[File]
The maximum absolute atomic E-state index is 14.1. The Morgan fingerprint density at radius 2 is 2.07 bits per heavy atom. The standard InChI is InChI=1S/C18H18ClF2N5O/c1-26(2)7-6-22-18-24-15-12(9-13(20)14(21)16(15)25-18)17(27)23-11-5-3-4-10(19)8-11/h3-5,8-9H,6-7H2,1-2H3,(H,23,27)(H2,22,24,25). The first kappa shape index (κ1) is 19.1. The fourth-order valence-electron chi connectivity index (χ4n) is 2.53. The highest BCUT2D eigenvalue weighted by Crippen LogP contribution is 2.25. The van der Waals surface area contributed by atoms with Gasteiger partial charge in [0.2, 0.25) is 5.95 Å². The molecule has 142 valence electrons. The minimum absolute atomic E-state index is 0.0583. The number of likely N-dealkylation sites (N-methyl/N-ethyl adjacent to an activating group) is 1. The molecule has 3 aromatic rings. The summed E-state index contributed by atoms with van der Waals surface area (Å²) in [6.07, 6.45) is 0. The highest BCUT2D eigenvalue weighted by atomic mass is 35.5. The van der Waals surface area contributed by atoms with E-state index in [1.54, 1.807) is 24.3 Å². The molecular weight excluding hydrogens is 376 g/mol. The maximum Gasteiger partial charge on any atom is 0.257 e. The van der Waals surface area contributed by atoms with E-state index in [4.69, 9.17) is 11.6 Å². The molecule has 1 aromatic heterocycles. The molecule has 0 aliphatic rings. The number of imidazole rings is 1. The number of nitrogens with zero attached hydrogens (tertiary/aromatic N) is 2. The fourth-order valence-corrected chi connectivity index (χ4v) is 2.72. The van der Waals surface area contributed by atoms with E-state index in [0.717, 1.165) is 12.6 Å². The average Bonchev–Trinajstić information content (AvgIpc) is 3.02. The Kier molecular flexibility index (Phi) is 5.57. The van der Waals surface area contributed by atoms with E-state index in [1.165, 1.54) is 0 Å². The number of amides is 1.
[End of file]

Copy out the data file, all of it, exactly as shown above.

The maximum absolute atomic E-state index is 14.1. The Morgan fingerprint density at radius 2 is 2.07 bits per heavy atom. The standard InChI is InChI=1S/C18H18ClF2N5O/c1-26(2)7-6-22-18-24-15-12(9-13(20)14(21)16(15)25-18)17(27)23-11-5-3-4-10(19)8-11/h3-5,8-9H,6-7H2,1-2H3,(H,23,27)(H2,22,24,25). The first kappa shape index (κ1) is 19.1. The fourth-order valence-electron chi connectivity index (χ4n) is 2.53. The highest BCUT2D eigenvalue weighted by Crippen LogP contribution is 2.25. The van der Waals surface area contributed by atoms with Gasteiger partial charge in [0.2, 0.25) is 5.95 Å². The molecule has 142 valence electrons. The minimum absolute atomic E-state index is 0.0583. The number of likely N-dealkylation sites (N-methyl/N-ethyl adjacent to an activating group) is 1. The molecule has 3 aromatic rings. The summed E-state index contributed by atoms with van der Waals surface area (Å²) in [6.07, 6.45) is 0. The highest BCUT2D eigenvalue weighted by atomic mass is 35.5. The van der Waals surface area contributed by atoms with E-state index in [1.54, 1.807) is 24.3 Å². The molecular weight excluding hydrogens is 376 g/mol. The maximum Gasteiger partial charge on any atom is 0.257 e. The van der Waals surface area contributed by atoms with E-state index in [4.69, 9.17) is 11.6 Å². The molecule has 1 aromatic heterocycles. The molecule has 0 aliphatic rings. The number of imidazole rings is 1. The number of nitrogens with zero attached hydrogens (tertiary/aromatic N) is 2. The fourth-order valence-corrected chi connectivity index (χ4v) is 2.72. The van der Waals surface area contributed by atoms with E-state index in [0.717, 1.165) is 12.6 Å². The average Bonchev–Trinajstić information content (AvgIpc) is 3.02. The Kier molecular flexibility index (Phi) is 5.57. The van der Waals surface area contributed by atoms with E-state index in [1.165, 1.54) is 0 Å². The number of amides is 1.